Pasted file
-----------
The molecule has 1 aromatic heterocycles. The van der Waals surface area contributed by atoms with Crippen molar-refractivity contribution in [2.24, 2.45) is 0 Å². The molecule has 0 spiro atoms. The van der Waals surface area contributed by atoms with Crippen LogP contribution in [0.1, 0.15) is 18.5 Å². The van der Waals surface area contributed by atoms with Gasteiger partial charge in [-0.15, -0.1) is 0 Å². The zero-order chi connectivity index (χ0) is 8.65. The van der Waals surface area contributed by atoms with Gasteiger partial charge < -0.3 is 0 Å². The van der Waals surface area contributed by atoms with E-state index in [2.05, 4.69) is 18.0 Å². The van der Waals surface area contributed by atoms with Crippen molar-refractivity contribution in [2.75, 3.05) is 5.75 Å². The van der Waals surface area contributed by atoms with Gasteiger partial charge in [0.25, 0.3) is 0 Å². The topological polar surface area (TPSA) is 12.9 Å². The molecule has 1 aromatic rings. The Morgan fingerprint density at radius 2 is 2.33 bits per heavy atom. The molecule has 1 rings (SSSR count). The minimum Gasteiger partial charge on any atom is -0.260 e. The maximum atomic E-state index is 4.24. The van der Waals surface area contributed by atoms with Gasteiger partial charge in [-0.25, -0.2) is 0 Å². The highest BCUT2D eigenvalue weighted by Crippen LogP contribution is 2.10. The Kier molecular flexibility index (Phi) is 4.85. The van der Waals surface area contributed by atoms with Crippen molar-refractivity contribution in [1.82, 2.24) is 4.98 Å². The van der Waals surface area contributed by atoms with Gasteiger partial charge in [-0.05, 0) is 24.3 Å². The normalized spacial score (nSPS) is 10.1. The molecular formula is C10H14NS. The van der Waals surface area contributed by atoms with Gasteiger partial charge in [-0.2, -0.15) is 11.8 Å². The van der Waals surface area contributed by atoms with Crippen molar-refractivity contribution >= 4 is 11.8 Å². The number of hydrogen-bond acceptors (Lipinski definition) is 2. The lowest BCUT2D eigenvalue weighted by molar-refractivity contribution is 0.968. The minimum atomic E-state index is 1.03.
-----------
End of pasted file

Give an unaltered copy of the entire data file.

The molecule has 1 aromatic heterocycles. The van der Waals surface area contributed by atoms with Crippen molar-refractivity contribution in [2.24, 2.45) is 0 Å². The molecule has 0 spiro atoms. The van der Waals surface area contributed by atoms with Crippen LogP contribution in [0.1, 0.15) is 18.5 Å². The van der Waals surface area contributed by atoms with Gasteiger partial charge in [-0.15, -0.1) is 0 Å². The zero-order chi connectivity index (χ0) is 8.65. The van der Waals surface area contributed by atoms with Gasteiger partial charge < -0.3 is 0 Å². The van der Waals surface area contributed by atoms with E-state index in [2.05, 4.69) is 18.0 Å². The van der Waals surface area contributed by atoms with Crippen molar-refractivity contribution in [2.75, 3.05) is 5.75 Å². The van der Waals surface area contributed by atoms with Gasteiger partial charge in [0.25, 0.3) is 0 Å². The topological polar surface area (TPSA) is 12.9 Å². The molecule has 1 aromatic rings. The Morgan fingerprint density at radius 2 is 2.33 bits per heavy atom. The molecule has 1 rings (SSSR count). The minimum Gasteiger partial charge on any atom is -0.260 e. The maximum atomic E-state index is 4.24. The van der Waals surface area contributed by atoms with Gasteiger partial charge in [-0.25, -0.2) is 0 Å². The highest BCUT2D eigenvalue weighted by Crippen LogP contribution is 2.10. The Kier molecular flexibility index (Phi) is 4.85. The van der Waals surface area contributed by atoms with Crippen molar-refractivity contribution in [1.82, 2.24) is 4.98 Å². The van der Waals surface area contributed by atoms with Gasteiger partial charge in [-0.05, 0) is 24.3 Å². The normalized spacial score (nSPS) is 10.1. The molecular formula is C10H14NS. The van der Waals surface area contributed by atoms with Gasteiger partial charge in [-0.2, -0.15) is 11.8 Å². The van der Waals surface area contributed by atoms with Crippen molar-refractivity contribution >= 4 is 11.8 Å². The number of hydrogen-bond acceptors (Lipinski definition) is 2. The lowest BCUT2D eigenvalue weighted by molar-refractivity contribution is 0.968. The minimum atomic E-state index is 1.03.